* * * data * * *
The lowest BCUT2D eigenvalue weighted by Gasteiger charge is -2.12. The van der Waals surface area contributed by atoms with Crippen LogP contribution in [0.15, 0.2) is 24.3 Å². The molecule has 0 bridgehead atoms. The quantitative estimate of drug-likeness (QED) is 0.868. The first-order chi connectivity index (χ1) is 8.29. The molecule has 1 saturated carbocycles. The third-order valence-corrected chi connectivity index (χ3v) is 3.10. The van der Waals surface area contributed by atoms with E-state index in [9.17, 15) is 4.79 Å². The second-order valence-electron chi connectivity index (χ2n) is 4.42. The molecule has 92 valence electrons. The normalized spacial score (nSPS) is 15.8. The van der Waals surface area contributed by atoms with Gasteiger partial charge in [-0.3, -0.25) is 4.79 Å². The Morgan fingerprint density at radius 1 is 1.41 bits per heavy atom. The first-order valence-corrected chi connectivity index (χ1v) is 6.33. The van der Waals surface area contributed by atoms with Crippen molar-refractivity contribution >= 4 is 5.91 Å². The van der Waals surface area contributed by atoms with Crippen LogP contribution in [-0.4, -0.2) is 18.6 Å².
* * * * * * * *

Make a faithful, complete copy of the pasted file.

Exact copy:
The lowest BCUT2D eigenvalue weighted by Gasteiger charge is -2.12. The van der Waals surface area contributed by atoms with Crippen LogP contribution in [0.15, 0.2) is 24.3 Å². The molecule has 0 bridgehead atoms. The quantitative estimate of drug-likeness (QED) is 0.868. The first-order chi connectivity index (χ1) is 8.29. The molecule has 1 saturated carbocycles. The third-order valence-corrected chi connectivity index (χ3v) is 3.10. The van der Waals surface area contributed by atoms with E-state index in [9.17, 15) is 4.79 Å². The second-order valence-electron chi connectivity index (χ2n) is 4.42. The molecule has 92 valence electrons. The normalized spacial score (nSPS) is 15.8. The van der Waals surface area contributed by atoms with Gasteiger partial charge in [-0.3, -0.25) is 4.79 Å². The Morgan fingerprint density at radius 1 is 1.41 bits per heavy atom. The first-order valence-corrected chi connectivity index (χ1v) is 6.33. The van der Waals surface area contributed by atoms with Crippen molar-refractivity contribution >= 4 is 5.91 Å². The van der Waals surface area contributed by atoms with Crippen LogP contribution in [-0.4, -0.2) is 18.6 Å².